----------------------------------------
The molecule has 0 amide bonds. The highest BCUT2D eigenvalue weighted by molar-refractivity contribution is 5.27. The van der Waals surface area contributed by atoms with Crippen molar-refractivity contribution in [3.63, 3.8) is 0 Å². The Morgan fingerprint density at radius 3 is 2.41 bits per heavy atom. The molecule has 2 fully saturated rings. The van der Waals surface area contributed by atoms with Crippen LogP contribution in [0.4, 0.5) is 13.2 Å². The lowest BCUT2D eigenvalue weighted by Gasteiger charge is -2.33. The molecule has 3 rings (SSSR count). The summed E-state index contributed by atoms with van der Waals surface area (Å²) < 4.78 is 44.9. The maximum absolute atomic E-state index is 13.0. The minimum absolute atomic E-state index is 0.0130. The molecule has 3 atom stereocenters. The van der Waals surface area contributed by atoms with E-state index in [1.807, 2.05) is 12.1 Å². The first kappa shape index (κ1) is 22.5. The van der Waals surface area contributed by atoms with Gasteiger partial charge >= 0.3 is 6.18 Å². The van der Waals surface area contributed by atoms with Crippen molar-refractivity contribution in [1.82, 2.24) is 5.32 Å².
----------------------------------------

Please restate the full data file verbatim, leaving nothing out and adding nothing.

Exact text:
The molecule has 0 amide bonds. The highest BCUT2D eigenvalue weighted by molar-refractivity contribution is 5.27. The van der Waals surface area contributed by atoms with Crippen molar-refractivity contribution in [3.63, 3.8) is 0 Å². The Morgan fingerprint density at radius 3 is 2.41 bits per heavy atom. The molecule has 2 fully saturated rings. The van der Waals surface area contributed by atoms with Crippen LogP contribution in [0.4, 0.5) is 13.2 Å². The lowest BCUT2D eigenvalue weighted by Gasteiger charge is -2.33. The molecule has 3 rings (SSSR count). The summed E-state index contributed by atoms with van der Waals surface area (Å²) < 4.78 is 44.9. The maximum absolute atomic E-state index is 13.0. The minimum absolute atomic E-state index is 0.0130. The molecule has 3 atom stereocenters. The van der Waals surface area contributed by atoms with E-state index in [1.807, 2.05) is 12.1 Å². The first kappa shape index (κ1) is 22.5. The van der Waals surface area contributed by atoms with Gasteiger partial charge >= 0.3 is 6.18 Å². The van der Waals surface area contributed by atoms with Crippen molar-refractivity contribution in [1.82, 2.24) is 5.32 Å².